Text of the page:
Experimental Protocol

Prior to testing procedures, participants completed a questionnaire that collected demographics information such as age, height, weight and gender. Additionally, questions were answered about occupation and years of work related experience.

Figure 2: Patient Transport Obstacle Course
Figure 2 shows the simulated hospital environment that subjects navigated during the tasks performed during the research study. The obstacle course contains a 30 meter straight away, a 5 degree ramp with an incline, level straight away, and decline that is 4.8 m long, a cone slalom, a 20 meter low-pile carpet, a doorway, and an elevator.
Three PTCs were tested in the study (Figure 1). The Stryker Prime TC chair includes vertically oriented push handles that accommodate caregivers of varying heights and a one-touch central brake pedal near the floor that is designed to eliminate bending.  The Staxi Medical Chair incorporates a fail-safe handlebar brake system.   When the handle bar is pushed in, the caregiver can maneuver the chair freely. However, when the handle bar is released the brake on the chair is activated. To sustain movement, the handlebar must remain engaged. Both patient transport wheelchairs incorporate adjustable armrests and footrests for ease in patient ingress/egress, as well as rigid and highly maneuverable frames with anti-tip wheels. A Breezy® Ultra 4 Wheelchair was selected as the standard wheelchair to compare against the two transport chairs.

Figure 1. Patient Transport Chairs used in study with design specs
Specifications Stryker® Prime TC
Stryker® Prime TC
The chair shown on the left on the figure is the Stryker Prime TC. It has an overall length of 40 inches, an overall with of 28.3 inches, and a seat to floor height of 21 inches. The handle bars project upwards from the back of the device with an overall height from floor of 35-45 inches and a diameter of 1.5-2 inches. The device weights 140 lbs with a weight capacity of 500 lbs. The Styker Prime TC has flip up and swing away footrests, is operated by pushing, has a press footplate brake operation, and has a preferred patient entry and exit direction from the front.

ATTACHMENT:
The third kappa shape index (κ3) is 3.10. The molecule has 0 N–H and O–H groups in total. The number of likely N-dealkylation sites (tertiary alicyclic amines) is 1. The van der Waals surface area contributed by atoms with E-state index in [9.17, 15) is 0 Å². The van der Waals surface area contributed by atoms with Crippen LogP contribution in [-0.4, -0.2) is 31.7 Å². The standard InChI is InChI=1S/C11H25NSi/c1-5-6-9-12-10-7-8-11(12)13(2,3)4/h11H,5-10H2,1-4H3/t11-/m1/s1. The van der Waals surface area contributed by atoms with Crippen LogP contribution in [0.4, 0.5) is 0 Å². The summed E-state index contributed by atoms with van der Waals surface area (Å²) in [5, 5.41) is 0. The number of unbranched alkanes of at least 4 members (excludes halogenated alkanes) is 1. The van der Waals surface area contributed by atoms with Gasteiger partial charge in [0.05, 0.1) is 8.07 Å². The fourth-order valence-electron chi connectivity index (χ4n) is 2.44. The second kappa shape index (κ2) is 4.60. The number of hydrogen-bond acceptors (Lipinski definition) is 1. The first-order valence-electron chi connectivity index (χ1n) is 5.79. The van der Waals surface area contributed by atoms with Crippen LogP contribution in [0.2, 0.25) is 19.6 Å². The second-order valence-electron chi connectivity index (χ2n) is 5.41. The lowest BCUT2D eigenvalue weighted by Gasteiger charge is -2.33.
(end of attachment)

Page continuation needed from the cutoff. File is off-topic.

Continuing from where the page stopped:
Staxi® Medical
The chair shown on the middle of the figure is the Staxi medical chair. It has an overall length of 41 inches, an overall with of 27 inches, and a seat to floor height of 21 inches. The handle bars are attached to the the back of the device with an overall height from floor of 40.5 inches and a diameter of 2.5 inches. The device weights 57 lbs with a weight capacity of 500 lbs. The Staxi chair has flip up footrests, is operated by gripping the handle bar and pushing, uses releasing the push handles as the brake operation, and has a preferred patient entry and exit direction from the side.
Breezy® Ultra 4
The depot-style chair shown on the right of the figure is the Breezy Ultra 4. It has an overall length of 31.5 inches, an overall with of 25 inches, and a seat to floor height of 20 inches. The handle bars are 38 inches from the floor and have a diameter of 1 inch. The device weights 37 lbs with a weight capacity of 250 lbs. The Breezy depot-chair has swing away footrests, is operated via pushing, uses wheel locks for brake operation, and has a preferred patient entry and exit direction from the front.